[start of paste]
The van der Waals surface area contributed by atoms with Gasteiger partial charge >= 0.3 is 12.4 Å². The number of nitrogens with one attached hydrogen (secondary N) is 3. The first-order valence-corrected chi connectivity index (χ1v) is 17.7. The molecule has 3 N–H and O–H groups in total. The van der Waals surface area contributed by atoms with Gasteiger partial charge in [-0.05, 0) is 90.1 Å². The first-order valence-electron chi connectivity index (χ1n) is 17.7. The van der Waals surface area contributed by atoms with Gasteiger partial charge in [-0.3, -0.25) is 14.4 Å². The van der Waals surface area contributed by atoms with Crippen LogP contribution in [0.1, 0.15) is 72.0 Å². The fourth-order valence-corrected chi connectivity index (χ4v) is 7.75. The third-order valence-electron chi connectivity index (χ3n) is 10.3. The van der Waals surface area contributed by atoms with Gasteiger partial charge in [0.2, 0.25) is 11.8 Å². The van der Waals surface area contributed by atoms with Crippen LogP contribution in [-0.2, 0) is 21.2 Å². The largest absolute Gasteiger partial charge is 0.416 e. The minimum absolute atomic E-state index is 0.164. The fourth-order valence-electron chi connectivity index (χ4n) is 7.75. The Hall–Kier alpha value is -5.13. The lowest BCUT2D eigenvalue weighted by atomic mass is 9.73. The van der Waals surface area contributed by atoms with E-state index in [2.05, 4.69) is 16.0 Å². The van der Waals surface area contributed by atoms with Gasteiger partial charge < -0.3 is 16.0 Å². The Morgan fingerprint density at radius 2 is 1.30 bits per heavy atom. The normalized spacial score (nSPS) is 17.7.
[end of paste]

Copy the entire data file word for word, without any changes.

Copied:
The van der Waals surface area contributed by atoms with Gasteiger partial charge >= 0.3 is 12.4 Å². The number of nitrogens with one attached hydrogen (secondary N) is 3. The first-order valence-corrected chi connectivity index (χ1v) is 17.7. The molecule has 3 N–H and O–H groups in total. The van der Waals surface area contributed by atoms with Gasteiger partial charge in [-0.05, 0) is 90.1 Å². The first-order valence-electron chi connectivity index (χ1n) is 17.7. The van der Waals surface area contributed by atoms with Gasteiger partial charge in [-0.3, -0.25) is 14.4 Å². The van der Waals surface area contributed by atoms with Crippen LogP contribution in [0.1, 0.15) is 72.0 Å². The fourth-order valence-corrected chi connectivity index (χ4v) is 7.75. The third-order valence-electron chi connectivity index (χ3n) is 10.3. The van der Waals surface area contributed by atoms with Gasteiger partial charge in [0.2, 0.25) is 11.8 Å². The van der Waals surface area contributed by atoms with Crippen LogP contribution in [-0.2, 0) is 21.2 Å². The largest absolute Gasteiger partial charge is 0.416 e. The minimum absolute atomic E-state index is 0.164. The fourth-order valence-electron chi connectivity index (χ4n) is 7.75. The Hall–Kier alpha value is -5.13. The lowest BCUT2D eigenvalue weighted by atomic mass is 9.73. The van der Waals surface area contributed by atoms with E-state index in [2.05, 4.69) is 16.0 Å². The van der Waals surface area contributed by atoms with Gasteiger partial charge < -0.3 is 16.0 Å². The Morgan fingerprint density at radius 2 is 1.30 bits per heavy atom. The normalized spacial score (nSPS) is 17.7.